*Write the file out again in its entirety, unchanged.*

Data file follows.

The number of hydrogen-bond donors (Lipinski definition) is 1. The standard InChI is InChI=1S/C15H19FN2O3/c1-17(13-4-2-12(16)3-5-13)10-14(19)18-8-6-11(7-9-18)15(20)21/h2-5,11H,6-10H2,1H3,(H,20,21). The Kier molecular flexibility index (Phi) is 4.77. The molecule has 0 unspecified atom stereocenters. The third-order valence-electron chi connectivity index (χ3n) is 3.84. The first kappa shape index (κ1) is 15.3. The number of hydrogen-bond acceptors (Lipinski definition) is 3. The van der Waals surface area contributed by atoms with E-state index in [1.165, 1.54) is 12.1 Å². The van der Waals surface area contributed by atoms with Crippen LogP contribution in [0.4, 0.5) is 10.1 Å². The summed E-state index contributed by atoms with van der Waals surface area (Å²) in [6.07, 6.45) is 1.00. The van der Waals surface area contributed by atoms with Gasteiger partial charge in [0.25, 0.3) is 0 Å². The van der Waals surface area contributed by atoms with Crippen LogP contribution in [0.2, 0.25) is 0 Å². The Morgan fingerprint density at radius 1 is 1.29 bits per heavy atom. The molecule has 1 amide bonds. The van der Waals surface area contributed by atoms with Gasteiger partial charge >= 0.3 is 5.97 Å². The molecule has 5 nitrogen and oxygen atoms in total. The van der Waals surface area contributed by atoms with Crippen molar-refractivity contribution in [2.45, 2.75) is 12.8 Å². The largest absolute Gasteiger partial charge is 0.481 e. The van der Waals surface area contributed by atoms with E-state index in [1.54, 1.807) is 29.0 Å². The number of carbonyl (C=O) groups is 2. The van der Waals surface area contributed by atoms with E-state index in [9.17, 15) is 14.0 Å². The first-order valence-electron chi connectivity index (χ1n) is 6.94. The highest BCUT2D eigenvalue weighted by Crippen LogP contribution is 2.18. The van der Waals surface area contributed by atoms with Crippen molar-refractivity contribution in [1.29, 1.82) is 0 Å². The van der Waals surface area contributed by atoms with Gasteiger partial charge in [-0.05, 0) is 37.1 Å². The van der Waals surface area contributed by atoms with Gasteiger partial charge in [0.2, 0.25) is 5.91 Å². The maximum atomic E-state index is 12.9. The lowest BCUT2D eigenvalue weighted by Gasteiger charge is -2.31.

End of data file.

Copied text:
The number of hydrogen-bond donors (Lipinski definition) is 1. The standard InChI is InChI=1S/C15H19FN2O3/c1-17(13-4-2-12(16)3-5-13)10-14(19)18-8-6-11(7-9-18)15(20)21/h2-5,11H,6-10H2,1H3,(H,20,21). The Kier molecular flexibility index (Phi) is 4.77. The molecule has 0 unspecified atom stereocenters. The third-order valence-electron chi connectivity index (χ3n) is 3.84. The first kappa shape index (κ1) is 15.3. The number of hydrogen-bond acceptors (Lipinski definition) is 3. The van der Waals surface area contributed by atoms with E-state index in [1.165, 1.54) is 12.1 Å². The van der Waals surface area contributed by atoms with Crippen LogP contribution in [0.4, 0.5) is 10.1 Å². The summed E-state index contributed by atoms with van der Waals surface area (Å²) in [6.07, 6.45) is 1.00. The van der Waals surface area contributed by atoms with Gasteiger partial charge in [0.25, 0.3) is 0 Å². The van der Waals surface area contributed by atoms with Crippen LogP contribution in [0.2, 0.25) is 0 Å². The Morgan fingerprint density at radius 1 is 1.29 bits per heavy atom. The molecule has 1 amide bonds. The van der Waals surface area contributed by atoms with Gasteiger partial charge >= 0.3 is 5.97 Å². The molecule has 5 nitrogen and oxygen atoms in total. The van der Waals surface area contributed by atoms with Crippen molar-refractivity contribution in [2.45, 2.75) is 12.8 Å². The largest absolute Gasteiger partial charge is 0.481 e. The van der Waals surface area contributed by atoms with E-state index in [1.54, 1.807) is 29.0 Å². The number of carbonyl (C=O) groups is 2. The van der Waals surface area contributed by atoms with E-state index in [9.17, 15) is 14.0 Å². The first-order valence-electron chi connectivity index (χ1n) is 6.94. The highest BCUT2D eigenvalue weighted by Crippen LogP contribution is 2.18. The van der Waals surface area contributed by atoms with Crippen molar-refractivity contribution in [1.29, 1.82) is 0 Å². The van der Waals surface area contributed by atoms with Gasteiger partial charge in [-0.05, 0) is 37.1 Å². The van der Waals surface area contributed by atoms with Gasteiger partial charge in [0.2, 0.25) is 5.91 Å². The maximum atomic E-state index is 12.9. The lowest BCUT2D eigenvalue weighted by Gasteiger charge is -2.31.